This terminology seems to be entangled in the shame and indignity of the past, which the convicts and their families no doubt experienced.  Perhaps it is somehow an attempt to regain lost pride.  Delivered with the irony that often accompanies Australian humour, it may well be an “Aussie” acknowledgment for what was historically denied.

The convicts were the perpetrators of crimes and, at the same time, the victims of a class system with harsh judgments of the poor. They were the forced labour of colonisation and essential for the building of a new settlement. Their labour and life energy formed the very beginning upon which modern Australia was built.  Quite literally their blood, sweat and tears are in our foundations and quite possibly flowing through our Nation’s collective patterning today.

Many people in Australia, whether they know it or not, are descended from a convict. 20% of Australians are estimated to have come from this lineage. (2)  This percentage is significant and may be surprisingly lower to many than expected.  The majority of early arrivals were free settlers.  The convicts, though fewer in number, inhabit a compelling place. They are attached to a legendary status that outweighs the percentages. They live on in myth and memory and in the Australian people today.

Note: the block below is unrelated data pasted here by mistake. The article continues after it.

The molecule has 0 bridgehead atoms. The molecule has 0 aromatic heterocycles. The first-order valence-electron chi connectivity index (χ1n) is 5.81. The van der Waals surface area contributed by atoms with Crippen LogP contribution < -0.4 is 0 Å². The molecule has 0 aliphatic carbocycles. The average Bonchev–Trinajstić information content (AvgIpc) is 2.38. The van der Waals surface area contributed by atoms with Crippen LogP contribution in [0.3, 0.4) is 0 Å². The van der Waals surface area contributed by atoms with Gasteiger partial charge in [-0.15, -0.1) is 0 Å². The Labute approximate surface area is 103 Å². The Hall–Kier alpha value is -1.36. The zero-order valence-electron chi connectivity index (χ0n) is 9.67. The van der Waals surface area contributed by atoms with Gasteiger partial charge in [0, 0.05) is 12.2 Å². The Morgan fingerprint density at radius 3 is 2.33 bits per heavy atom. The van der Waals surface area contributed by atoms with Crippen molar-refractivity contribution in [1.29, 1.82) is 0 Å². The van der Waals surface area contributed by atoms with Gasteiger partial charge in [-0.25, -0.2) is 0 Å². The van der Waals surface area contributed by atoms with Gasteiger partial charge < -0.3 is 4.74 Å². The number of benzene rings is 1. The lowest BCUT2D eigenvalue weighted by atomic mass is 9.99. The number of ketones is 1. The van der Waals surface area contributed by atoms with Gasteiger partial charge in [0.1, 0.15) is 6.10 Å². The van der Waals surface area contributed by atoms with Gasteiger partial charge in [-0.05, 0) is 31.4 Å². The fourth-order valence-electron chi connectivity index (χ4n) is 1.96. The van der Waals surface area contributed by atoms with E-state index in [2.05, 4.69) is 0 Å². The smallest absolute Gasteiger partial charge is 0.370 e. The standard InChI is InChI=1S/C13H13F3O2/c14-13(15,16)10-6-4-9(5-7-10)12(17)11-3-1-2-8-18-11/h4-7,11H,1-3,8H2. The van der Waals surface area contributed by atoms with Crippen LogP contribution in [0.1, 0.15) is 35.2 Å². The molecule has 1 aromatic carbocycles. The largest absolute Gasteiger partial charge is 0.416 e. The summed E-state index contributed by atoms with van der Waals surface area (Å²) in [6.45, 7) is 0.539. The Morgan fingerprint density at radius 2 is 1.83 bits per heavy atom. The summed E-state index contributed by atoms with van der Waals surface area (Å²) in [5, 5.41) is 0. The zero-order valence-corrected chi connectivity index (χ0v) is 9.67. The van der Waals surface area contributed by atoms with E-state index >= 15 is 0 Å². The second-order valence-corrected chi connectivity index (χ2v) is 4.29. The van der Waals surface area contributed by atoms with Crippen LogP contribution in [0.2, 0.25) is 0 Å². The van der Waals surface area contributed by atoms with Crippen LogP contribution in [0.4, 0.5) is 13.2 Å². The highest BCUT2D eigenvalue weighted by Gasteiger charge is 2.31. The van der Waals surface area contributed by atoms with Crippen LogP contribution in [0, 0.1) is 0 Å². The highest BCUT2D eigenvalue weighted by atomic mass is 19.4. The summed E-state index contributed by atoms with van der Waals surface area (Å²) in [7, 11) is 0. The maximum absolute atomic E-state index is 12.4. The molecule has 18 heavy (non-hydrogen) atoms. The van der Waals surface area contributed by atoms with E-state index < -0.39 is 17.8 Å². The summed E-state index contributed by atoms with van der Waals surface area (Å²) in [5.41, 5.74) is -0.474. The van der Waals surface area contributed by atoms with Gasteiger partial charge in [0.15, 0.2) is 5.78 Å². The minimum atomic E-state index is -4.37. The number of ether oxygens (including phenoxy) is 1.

In some ways colonised Australia was built upon what the United Kingdom (UK) excluded.  In systems theory, what is excluded holds a lot of power operating via the unconscious of a system.  Therefore our convicts, although fewer in number than free settlers and officials, are a powerful force. And not just because of their physical labour and immense survival capacity.

Four of Jeremiah’s Sons

Jeremiah and Margaret; my great ancestors and their grand journeys

I am a sixth generation descendant of a convict on my mother’s line.  Five generations back from me are my Great, Great, Great Grandparents Jeremiah and Margaret Downing.  Through a combination of research on ancestry sites, my local history knowledge, family stories and photographs I have traced Jeremiah and his family, right through to my generation. 

In 1827 when Jeremiah was 19 years of age he sailed into Sydney Cove from Sheffield England, after being sentenced to 7 years transportation (the term of the day) for stealing.  It sounds unlikely that he could return to Europe when his sentence was up.  Some convicts did but most, like Jeremiah, did not. I found his grave in Australian soil.